Dreams of Empire by Justin Richards

The Doctor, Jamie and Victoria arrive on the Santespri, a prison in space holding the would-be emporer of the Haddron Republic, Kesar. Also visiting is Kesar’s oldest friend, and vanquisher, Trayx.

Justin Richards captures the Second Doctor very well, especially the great relationship he has with Jamie. When the travellers first arrive at Santespri there’s a fair amount of the clownish behaviour one associates with his TV characterisation. The Doctor and Jamie are ‘on the run’ having landed the TARDIS quite near a dead body. What works beautifully in this story is that the Doctor is quickly dismissed as the suspected murderer because of his Chaplinesque idiom. One wonders how the same set of circumstances would played out with the successor, a much more convincing assassin with his more authoritative attitude and Venusian aikido.

As ever, of course the Doctor’s fierce intelligence shines through, and those moments of intensity that Troughton could bring to bear when needed are also captired. There’s a wonderful between our hero and Trayx:

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This Doctor acts quite childishly because he sees the humans around him as children. When he becomes serious and focused, because something worthy of his vast intellect has come along, he’s a force to reckoned with. It’s a trait we see shared with the Fourth and Eleventh Doctors.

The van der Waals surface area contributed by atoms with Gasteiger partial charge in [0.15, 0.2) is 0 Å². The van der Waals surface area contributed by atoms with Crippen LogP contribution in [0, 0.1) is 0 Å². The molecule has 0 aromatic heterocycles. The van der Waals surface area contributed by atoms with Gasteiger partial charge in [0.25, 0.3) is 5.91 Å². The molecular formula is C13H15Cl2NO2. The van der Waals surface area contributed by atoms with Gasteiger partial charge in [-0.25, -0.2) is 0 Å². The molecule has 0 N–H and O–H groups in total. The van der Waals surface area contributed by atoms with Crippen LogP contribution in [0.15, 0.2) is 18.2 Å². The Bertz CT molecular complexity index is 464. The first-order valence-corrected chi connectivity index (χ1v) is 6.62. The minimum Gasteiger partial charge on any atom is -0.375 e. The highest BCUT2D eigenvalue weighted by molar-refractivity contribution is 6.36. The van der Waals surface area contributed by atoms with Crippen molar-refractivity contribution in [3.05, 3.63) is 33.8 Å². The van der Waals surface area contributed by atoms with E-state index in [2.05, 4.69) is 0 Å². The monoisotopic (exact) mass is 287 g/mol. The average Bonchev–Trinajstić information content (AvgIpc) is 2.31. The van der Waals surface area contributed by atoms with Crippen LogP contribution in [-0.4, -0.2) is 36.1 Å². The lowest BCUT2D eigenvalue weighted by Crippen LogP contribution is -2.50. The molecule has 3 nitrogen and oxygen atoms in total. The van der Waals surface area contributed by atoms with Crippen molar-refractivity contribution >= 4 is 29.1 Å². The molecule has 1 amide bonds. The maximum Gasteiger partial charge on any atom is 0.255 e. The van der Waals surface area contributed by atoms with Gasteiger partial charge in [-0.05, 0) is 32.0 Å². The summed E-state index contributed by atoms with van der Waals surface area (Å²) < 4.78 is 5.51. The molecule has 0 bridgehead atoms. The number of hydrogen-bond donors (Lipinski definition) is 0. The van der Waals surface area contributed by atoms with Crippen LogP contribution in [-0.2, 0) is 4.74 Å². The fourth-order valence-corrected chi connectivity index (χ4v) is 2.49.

Jamie and Victoria are the most childlike of companions too, so his persona is very much in keeping with them. Always written as emotionally and sexually naive, here Jamie experiences some jealousy when Victoria talks to another male character, and a shyly stunned reaction to Victoria donning a figure-hugging outfit. This is in keeping with how we saw him on TV.

There is a standout scene with the Haddron Republic’s interrogator questioning a prisoner, the deft reveal afterwards of which makes the hairs on the back of the reader’s neck stand up.

Like the TV story Curse of Fenric, chess plays a crucial part in this story, the sections of the book are named for chess terms and the inhabitants of Santespri are rather preoccupied with the game. Here it is used to great effect to reveal character traits, and a major plot point turns on it.

Ultimately this is an exciting story, faithful to the regular characters with a mystery and twist that keep things interesting throughout.

Not read Dreams of Empire yet? Buy it now from Amazon:

Doctor Who: Dreams of Empire: 50th Anniversary Edition

On Kindle:

Doctor Who: Dreams of Empire: 50th Anniversary Edition

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